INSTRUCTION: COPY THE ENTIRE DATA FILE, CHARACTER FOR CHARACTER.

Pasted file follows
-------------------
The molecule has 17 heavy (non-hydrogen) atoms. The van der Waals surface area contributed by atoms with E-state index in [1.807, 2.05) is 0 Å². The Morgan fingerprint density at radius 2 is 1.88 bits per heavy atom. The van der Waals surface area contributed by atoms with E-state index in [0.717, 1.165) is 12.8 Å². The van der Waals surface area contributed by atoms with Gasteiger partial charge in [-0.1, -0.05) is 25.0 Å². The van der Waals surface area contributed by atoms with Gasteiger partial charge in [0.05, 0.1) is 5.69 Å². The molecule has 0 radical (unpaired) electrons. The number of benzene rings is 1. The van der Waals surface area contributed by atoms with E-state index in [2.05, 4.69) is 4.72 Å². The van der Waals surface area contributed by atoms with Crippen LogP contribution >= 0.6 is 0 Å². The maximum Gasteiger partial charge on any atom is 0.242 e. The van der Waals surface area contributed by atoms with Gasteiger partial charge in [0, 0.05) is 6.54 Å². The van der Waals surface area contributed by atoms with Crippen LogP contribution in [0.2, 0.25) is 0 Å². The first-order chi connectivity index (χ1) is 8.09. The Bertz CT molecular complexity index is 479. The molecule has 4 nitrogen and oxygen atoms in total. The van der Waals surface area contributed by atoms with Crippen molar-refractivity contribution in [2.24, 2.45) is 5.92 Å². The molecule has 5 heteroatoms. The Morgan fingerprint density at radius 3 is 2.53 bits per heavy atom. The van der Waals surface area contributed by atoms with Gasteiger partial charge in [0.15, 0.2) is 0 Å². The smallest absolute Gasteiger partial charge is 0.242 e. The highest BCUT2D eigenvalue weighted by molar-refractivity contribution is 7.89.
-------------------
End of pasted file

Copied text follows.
The molecule has 17 heavy (non-hydrogen) atoms. The van der Waals surface area contributed by atoms with E-state index in [1.807, 2.05) is 0 Å². The Morgan fingerprint density at radius 2 is 1.88 bits per heavy atom. The van der Waals surface area contributed by atoms with E-state index in [0.717, 1.165) is 12.8 Å². The van der Waals surface area contributed by atoms with Gasteiger partial charge in [-0.1, -0.05) is 25.0 Å². The van der Waals surface area contributed by atoms with Gasteiger partial charge in [0.05, 0.1) is 5.69 Å². The molecule has 0 radical (unpaired) electrons. The number of benzene rings is 1. The van der Waals surface area contributed by atoms with E-state index in [2.05, 4.69) is 4.72 Å². The van der Waals surface area contributed by atoms with Crippen LogP contribution >= 0.6 is 0 Å². The maximum Gasteiger partial charge on any atom is 0.242 e. The van der Waals surface area contributed by atoms with Gasteiger partial charge in [0, 0.05) is 6.54 Å². The van der Waals surface area contributed by atoms with Crippen LogP contribution in [0.2, 0.25) is 0 Å². The first-order chi connectivity index (χ1) is 8.09. The Bertz CT molecular complexity index is 479. The molecule has 4 nitrogen and oxygen atoms in total. The van der Waals surface area contributed by atoms with Crippen molar-refractivity contribution in [2.24, 2.45) is 5.92 Å². The molecule has 5 heteroatoms. The Morgan fingerprint density at radius 3 is 2.53 bits per heavy atom. The van der Waals surface area contributed by atoms with Gasteiger partial charge in [0.15, 0.2) is 0 Å². The smallest absolute Gasteiger partial charge is 0.242 e. The highest BCUT2D eigenvalue weighted by molar-refractivity contribution is 7.89.